Nevertheless, in April, upon the passing of his First Lady, I said: "Spare a thought this morning for George Bush Sr on the first day in three-quarters of a century without the great love of his life." Like many of those blessed with a long and happy marriage, he had no great appetite for a life without that great love, and so a mere eight months later they are reunited. Rest in peace.
~I was very gratified and truly touched by the presence of so many Australians on October's inaugural sell-out Mark Steyn cruise. You can see a few of them at left, augmented by a token Canadian and even an American, so it's not all intra-Commonwealth banter. We hope for even more Aussies and a doubling of our Kiwi contingent on the second Steyn cruise in 2019. Some of the happiest times of my life have been spent in the Lucky Country, and a man is ill-starred indeed if he reaches the end of his innings without setting foot on her shores.
I know our indispensable Steyn Club member Kate Smyth (at right in our group of cruisers) gets a bit twitchy and her finger starts hovering over the old membership cancellation button whenever I post a picture of me clinking the sauv blanc glasses with my old pal and Foreign Minister Julie Bishop. So instead here's me with Euro-MP Daniel Hannan and former Aussie Prime Minister Tony Abbott, whom I recently proposed to the useless UK Tories as the obvious Brexit PM to install in Downing Street.
The fine painting behind us is by H Septimus Power and shows the men of the 6th Division of the Second Australian Imperial Force marching off to war in 1940. Australia has punched above its weight for its entire history. To see the Mother Country volunteering under Theresa May for permanent vassalage is truly dispiriting.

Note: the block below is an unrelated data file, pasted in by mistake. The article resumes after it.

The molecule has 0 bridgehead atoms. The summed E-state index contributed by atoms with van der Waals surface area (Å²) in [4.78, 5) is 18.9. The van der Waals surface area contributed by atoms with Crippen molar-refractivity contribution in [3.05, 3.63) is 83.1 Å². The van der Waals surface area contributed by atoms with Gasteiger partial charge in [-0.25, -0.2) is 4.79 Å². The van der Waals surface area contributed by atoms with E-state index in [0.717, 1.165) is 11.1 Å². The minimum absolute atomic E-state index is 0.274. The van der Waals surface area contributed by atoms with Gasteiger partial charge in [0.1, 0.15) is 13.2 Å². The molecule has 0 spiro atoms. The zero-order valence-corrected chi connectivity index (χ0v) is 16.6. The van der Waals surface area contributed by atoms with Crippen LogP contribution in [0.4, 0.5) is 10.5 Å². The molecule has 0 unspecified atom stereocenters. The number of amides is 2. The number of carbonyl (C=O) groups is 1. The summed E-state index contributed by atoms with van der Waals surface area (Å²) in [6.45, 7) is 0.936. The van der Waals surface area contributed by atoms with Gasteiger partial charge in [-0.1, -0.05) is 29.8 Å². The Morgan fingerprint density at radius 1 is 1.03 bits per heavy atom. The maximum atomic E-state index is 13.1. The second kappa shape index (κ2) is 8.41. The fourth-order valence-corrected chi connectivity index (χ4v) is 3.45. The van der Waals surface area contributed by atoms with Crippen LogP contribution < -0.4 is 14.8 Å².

~For more on next year's Mark Steyn cruise, see here.
If you enjoy the above-mentioned Dorothée Berryman and Monique Fauteux, you can hear more of them on The Mark Steyn Christmas Show and on Mark's two-CD salute to Frank Loesser. And Monique joins Mark on his album Goldfinger.
Steyn will be back later this evening with the penultimate episode of our current Tale for Our Time, Baroness Orczy's thrilling adventure set during the French Revolution's Reign of Terror - The Scarlet Pimpernel.
Tales for Our Time is made possible through the support of Mark Steyn Club members, for which we're profoundly grateful - and, if you've a loved one who enjoys classic fiction, we'd love to welcome him or her to our ranks via the Christmas present that lasts all year: A gift membership in the Steyn Club, which this festive season comes with a special personalized Christmas card from yours truly and a handsomely-engraved gift-boxed USB stick with three of our most popular Tales for Our Time for your friend or relative to listen to in the car or perambulating through the wilderness or almost anywhere else. (The trio of tales is The Strange Case of Dr Jekyll and Mr Hyde, The Time Machine and The Thirty-Nine Steps.) For more on the Steyn Club gift membership, see here.